Online credit card fraud: Australians warned to be vigilant

Published on December 2nd, 2020
  Written by 
Bill Tsouvalas
Bill Tsouvalas is the managing director and a key company spokesperson at Savvy. As a personal finance expert, he often shares his insights on a range of topics, being featured on leading news outlets including News Corp publications such as the Daily Telegraph and Herald Sun, Fairfax Media publications such as the Australian Financial Review, the Seven Network and more. Bill has over 15 years of experience working in the finance industry and founded Savvy in 2010 with a vision to provide affordable and accessible finance options to all Australians. He has built Savvy from a small asset finance brokerage into a financial comparison website which now attracts close to 2 million Aussies per year and was included in the BRW’s Fast 100 in 2015 as one of the fastest-growing companies in the country. He’s passionate about helping Australians make financially savvy decisions and reviews content across the brand to ensure its accuracy. You can follow Bill on LinkedIn.
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Online credit card fraud is on the rise and Australians are warned to be vigilant when making transactions. In the past year Australians have embraced the convenience of card payments, reportedly making over 8.1 billion transactions in a year. However, along with this comes an increase in card-related fraud.

Cold, hard facts

A recent study conducted by the Australian Payments Network (APN) showed that fraud on Australian cards increased from $461 million to $534 million. Furthermore, the rate of fraud on all Australian cards and cheques increased from 24.5 cents per $1,000 in 2015 to 28.9 cents per $1,000 in 2016.

“As chip technology continues to provide strong protection against counterfeit cards, fraud is increasingly migrating online,” noted APN in a statement.

In light of this it is evident Australians need to be weary of falling prey to online fraudsters.

There are various ways in which credit card holders can become victims of fraud however, according to officials, certain methods have become more prevalent than others.

Lost or stolen card

Queensland Police recently noted a common type of credit card fraud occurs when an offender uses a credit card that was unlawfully obtained to make a purchase. In many instances, the credit card is lost or stolen however, the number of the card could also be obtained in the following ways:

  • From a credit card generator site on the Internet
  • From an unscrupulous retail merchant who retains credit card numbers processed through a retail outlet and uses them unlawfully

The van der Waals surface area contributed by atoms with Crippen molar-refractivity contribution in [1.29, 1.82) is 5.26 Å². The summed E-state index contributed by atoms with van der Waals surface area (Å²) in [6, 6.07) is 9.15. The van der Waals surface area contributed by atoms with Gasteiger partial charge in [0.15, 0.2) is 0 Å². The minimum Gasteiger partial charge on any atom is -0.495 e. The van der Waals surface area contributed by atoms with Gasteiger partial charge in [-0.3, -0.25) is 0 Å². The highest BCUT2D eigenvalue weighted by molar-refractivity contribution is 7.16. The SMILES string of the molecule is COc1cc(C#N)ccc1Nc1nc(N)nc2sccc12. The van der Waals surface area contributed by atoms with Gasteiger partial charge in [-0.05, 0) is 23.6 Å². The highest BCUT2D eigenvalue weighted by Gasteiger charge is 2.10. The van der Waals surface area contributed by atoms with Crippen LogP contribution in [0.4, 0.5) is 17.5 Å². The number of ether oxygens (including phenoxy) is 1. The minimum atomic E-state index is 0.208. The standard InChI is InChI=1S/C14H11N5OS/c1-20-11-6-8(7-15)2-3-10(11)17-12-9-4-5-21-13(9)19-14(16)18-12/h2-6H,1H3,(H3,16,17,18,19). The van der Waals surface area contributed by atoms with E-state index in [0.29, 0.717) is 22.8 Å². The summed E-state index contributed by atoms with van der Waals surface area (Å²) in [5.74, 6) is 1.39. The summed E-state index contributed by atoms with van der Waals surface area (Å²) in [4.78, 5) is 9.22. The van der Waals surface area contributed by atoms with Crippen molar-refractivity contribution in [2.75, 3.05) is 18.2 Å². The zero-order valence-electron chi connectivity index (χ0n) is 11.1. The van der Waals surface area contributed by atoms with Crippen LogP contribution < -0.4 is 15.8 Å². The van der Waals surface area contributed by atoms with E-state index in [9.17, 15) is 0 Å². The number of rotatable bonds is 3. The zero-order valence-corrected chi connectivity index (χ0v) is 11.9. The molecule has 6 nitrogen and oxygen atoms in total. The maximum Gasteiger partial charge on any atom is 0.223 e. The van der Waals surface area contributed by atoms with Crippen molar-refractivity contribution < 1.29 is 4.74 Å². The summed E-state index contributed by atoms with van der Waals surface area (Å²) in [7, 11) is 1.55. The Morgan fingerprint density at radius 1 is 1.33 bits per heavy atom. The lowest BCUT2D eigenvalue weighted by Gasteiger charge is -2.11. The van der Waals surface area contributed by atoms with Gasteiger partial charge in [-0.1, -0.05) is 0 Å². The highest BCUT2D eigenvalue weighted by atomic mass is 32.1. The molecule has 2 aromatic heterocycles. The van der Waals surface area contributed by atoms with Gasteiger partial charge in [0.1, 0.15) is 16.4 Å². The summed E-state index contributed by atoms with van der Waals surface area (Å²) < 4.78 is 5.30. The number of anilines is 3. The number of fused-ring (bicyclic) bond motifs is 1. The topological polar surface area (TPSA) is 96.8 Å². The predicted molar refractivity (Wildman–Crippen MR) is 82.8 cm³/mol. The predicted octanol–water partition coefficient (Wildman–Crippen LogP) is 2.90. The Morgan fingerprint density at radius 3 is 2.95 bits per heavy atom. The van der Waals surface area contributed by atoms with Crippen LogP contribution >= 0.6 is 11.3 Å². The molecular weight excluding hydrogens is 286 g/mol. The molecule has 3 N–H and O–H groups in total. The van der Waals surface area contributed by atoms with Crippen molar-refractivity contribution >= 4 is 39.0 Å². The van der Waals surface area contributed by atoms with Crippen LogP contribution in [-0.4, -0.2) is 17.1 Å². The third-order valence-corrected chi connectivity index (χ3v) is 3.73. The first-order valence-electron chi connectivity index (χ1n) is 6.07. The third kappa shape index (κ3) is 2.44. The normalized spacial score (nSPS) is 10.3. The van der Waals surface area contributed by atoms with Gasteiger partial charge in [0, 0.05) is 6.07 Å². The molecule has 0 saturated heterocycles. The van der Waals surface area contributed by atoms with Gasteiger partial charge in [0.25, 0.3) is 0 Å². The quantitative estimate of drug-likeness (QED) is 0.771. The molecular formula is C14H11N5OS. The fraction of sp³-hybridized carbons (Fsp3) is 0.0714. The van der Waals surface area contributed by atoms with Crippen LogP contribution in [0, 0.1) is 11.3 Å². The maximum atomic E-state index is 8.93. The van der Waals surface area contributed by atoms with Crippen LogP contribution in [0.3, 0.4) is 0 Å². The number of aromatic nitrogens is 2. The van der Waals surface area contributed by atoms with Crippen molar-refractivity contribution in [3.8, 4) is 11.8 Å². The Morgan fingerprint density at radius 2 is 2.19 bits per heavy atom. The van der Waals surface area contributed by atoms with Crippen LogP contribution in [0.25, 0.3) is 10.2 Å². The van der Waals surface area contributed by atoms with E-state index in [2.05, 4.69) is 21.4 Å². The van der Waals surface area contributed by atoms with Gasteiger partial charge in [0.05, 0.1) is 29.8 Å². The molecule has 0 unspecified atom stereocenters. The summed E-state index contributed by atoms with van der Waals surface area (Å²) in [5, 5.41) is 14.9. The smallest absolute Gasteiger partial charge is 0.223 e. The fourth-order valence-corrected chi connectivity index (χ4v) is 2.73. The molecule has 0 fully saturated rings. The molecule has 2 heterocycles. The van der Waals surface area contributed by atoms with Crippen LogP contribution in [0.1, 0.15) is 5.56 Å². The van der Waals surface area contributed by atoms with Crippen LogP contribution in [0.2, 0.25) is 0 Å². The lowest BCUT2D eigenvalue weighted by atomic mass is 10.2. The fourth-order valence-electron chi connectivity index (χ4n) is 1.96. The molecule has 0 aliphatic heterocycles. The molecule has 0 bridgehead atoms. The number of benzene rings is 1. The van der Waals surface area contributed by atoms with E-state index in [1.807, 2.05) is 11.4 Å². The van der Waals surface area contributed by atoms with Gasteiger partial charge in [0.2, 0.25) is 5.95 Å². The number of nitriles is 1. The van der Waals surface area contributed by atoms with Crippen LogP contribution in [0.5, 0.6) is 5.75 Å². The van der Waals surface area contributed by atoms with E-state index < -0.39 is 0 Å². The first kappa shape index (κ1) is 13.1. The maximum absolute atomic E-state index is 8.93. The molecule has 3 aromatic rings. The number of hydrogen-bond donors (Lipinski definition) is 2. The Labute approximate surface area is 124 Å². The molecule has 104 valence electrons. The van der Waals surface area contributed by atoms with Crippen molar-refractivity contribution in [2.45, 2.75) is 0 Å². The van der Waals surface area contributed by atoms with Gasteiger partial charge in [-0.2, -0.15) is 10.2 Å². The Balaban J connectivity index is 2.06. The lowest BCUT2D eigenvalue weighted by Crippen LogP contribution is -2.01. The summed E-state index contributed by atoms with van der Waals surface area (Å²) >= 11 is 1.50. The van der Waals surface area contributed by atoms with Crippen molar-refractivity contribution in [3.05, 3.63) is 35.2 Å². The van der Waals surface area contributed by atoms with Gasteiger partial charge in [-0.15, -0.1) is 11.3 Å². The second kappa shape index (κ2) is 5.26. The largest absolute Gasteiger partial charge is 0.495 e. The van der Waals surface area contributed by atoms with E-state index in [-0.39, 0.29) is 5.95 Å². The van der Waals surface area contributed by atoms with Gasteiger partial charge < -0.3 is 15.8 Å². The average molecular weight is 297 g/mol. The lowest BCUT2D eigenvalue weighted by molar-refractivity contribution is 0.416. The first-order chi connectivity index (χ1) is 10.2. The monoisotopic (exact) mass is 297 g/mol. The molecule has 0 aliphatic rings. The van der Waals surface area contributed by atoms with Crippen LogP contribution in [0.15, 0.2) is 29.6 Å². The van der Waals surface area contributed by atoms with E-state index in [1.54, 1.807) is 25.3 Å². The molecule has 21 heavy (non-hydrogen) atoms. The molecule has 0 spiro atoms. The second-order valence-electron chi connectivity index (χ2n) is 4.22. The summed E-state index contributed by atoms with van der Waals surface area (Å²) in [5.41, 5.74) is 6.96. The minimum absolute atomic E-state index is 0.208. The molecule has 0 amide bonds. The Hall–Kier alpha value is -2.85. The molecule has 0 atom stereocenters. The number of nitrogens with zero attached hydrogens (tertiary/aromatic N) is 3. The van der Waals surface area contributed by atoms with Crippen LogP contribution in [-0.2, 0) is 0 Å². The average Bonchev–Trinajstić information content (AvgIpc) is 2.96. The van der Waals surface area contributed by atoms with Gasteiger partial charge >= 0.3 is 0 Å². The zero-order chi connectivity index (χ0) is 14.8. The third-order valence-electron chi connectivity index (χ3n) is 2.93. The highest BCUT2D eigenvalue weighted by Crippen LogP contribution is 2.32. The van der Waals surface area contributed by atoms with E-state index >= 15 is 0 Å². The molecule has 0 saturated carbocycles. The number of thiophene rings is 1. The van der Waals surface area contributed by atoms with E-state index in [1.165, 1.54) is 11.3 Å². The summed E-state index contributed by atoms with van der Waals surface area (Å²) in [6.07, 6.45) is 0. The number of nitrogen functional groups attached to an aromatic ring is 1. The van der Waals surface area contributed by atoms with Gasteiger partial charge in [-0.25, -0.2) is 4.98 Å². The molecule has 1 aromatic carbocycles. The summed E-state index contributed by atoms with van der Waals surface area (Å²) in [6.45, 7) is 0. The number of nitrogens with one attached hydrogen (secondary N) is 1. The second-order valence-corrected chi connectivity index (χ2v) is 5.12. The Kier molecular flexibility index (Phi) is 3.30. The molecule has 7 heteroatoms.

• From offenders who utilise skimming machines to record multiple credit card numbers via retail outlets
  • From sourcing discarded copies of credit card vouchers via waste receptacles
  • From hacking into computers where credit card numbers are stored

Identity theft

The Australian Federal Bureau (AFB) stated that online crime is becoming increasingly centred on identity theft.

“This is part of identity fraud and specifically refers to the theft and use of personal identifying information of an actual person, as opposed to the use of a fictitious identity,” noted the AFB.

“This can include the theft and use of identifying personal information of persons either living or dead.”

Card Not Present (CNP)

According to the APN, this type of fraud makes use of account information, including pseudo account information, without the physical card being involved.

This is done without the authority of the cardholder and can be done via phone, mail and internet. In other instances, this type of fraud can be conducted when a merchant accepts transactions based on a card number only, which turns out to be a fraudulent transaction.


The APN also warned credit card holders to be weary of skimming, which is “a form of magnetic stripe counterfeiting in which criminals are able to copy magnetic stripe track information (including Card Verification Value – CVV) from a valid card. Information is then encoded on a counterfeit or stolen card and used fraudulently.”

Protect yourself

There are various ways card holders can safeguard themselves from falling prey to online fraud. Scamwatch, an organization that provides information to consumers and small businesses about how to recognise, avoid and report scams, suggested the following tips for Australians to consider:

  • Do not open suspicious texts or emails – delete them.
  • Verify the identity of the contact by calling the relevant organisation directly – find them through an independent source such as a phone book or online search. Do not use the contact details provided in the message sent to you.
  • Never send money or give credit card, online account details or copies of personal documents to anyone you don’t know or trust and never by email.
  • Choose passwords that would be difficult for others to guess, and update them regularly. Don't use the same password for every account, and don't share them with anyone.
  • Secure your networks and devices with anti-virus software and a good firewall. Avoid using public computers or Wi-Fi hotspots to access or provide personal information.
  • Be very careful about how much personal information you share on social network sites. Scammers can use your information and pictures to create a fake identity or to target you with a scam.
  • Put a lock on your mailbox and shred or destroy any documents containing personal information before disposing of them.

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